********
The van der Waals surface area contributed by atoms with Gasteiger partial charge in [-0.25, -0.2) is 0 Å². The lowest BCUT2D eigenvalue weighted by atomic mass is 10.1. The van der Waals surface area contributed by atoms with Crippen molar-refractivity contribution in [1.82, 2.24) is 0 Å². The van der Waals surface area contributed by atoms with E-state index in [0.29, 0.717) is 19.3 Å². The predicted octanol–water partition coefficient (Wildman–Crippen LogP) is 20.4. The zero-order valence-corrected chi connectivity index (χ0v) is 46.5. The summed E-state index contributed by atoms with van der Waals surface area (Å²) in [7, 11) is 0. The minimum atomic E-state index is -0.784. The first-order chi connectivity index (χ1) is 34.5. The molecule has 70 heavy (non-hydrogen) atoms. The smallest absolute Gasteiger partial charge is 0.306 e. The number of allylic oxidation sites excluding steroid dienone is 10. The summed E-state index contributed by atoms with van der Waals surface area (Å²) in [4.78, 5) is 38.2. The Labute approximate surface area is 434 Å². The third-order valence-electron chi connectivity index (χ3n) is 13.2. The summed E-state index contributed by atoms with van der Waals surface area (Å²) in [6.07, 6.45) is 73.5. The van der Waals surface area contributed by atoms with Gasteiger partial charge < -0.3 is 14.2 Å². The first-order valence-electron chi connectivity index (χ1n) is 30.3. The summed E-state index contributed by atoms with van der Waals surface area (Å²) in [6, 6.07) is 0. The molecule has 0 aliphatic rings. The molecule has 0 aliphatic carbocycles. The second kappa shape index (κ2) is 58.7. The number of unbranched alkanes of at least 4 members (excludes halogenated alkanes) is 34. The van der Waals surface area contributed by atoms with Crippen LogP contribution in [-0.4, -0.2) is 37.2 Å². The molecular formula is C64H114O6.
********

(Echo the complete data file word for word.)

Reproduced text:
The van der Waals surface area contributed by atoms with Gasteiger partial charge in [-0.25, -0.2) is 0 Å². The lowest BCUT2D eigenvalue weighted by atomic mass is 10.1. The van der Waals surface area contributed by atoms with Crippen molar-refractivity contribution in [1.82, 2.24) is 0 Å². The van der Waals surface area contributed by atoms with E-state index in [0.29, 0.717) is 19.3 Å². The predicted octanol–water partition coefficient (Wildman–Crippen LogP) is 20.4. The zero-order valence-corrected chi connectivity index (χ0v) is 46.5. The summed E-state index contributed by atoms with van der Waals surface area (Å²) in [7, 11) is 0. The minimum atomic E-state index is -0.784. The first-order chi connectivity index (χ1) is 34.5. The molecule has 70 heavy (non-hydrogen) atoms. The smallest absolute Gasteiger partial charge is 0.306 e. The number of allylic oxidation sites excluding steroid dienone is 10. The summed E-state index contributed by atoms with van der Waals surface area (Å²) in [4.78, 5) is 38.2. The Labute approximate surface area is 434 Å². The third-order valence-electron chi connectivity index (χ3n) is 13.2. The summed E-state index contributed by atoms with van der Waals surface area (Å²) in [6.07, 6.45) is 73.5. The van der Waals surface area contributed by atoms with Gasteiger partial charge < -0.3 is 14.2 Å². The first-order valence-electron chi connectivity index (χ1n) is 30.3. The summed E-state index contributed by atoms with van der Waals surface area (Å²) in [6, 6.07) is 0. The molecule has 0 aliphatic rings. The molecule has 0 aliphatic carbocycles. The second kappa shape index (κ2) is 58.7. The number of unbranched alkanes of at least 4 members (excludes halogenated alkanes) is 34. The van der Waals surface area contributed by atoms with Crippen LogP contribution in [-0.4, -0.2) is 37.2 Å². The molecular formula is C64H114O6.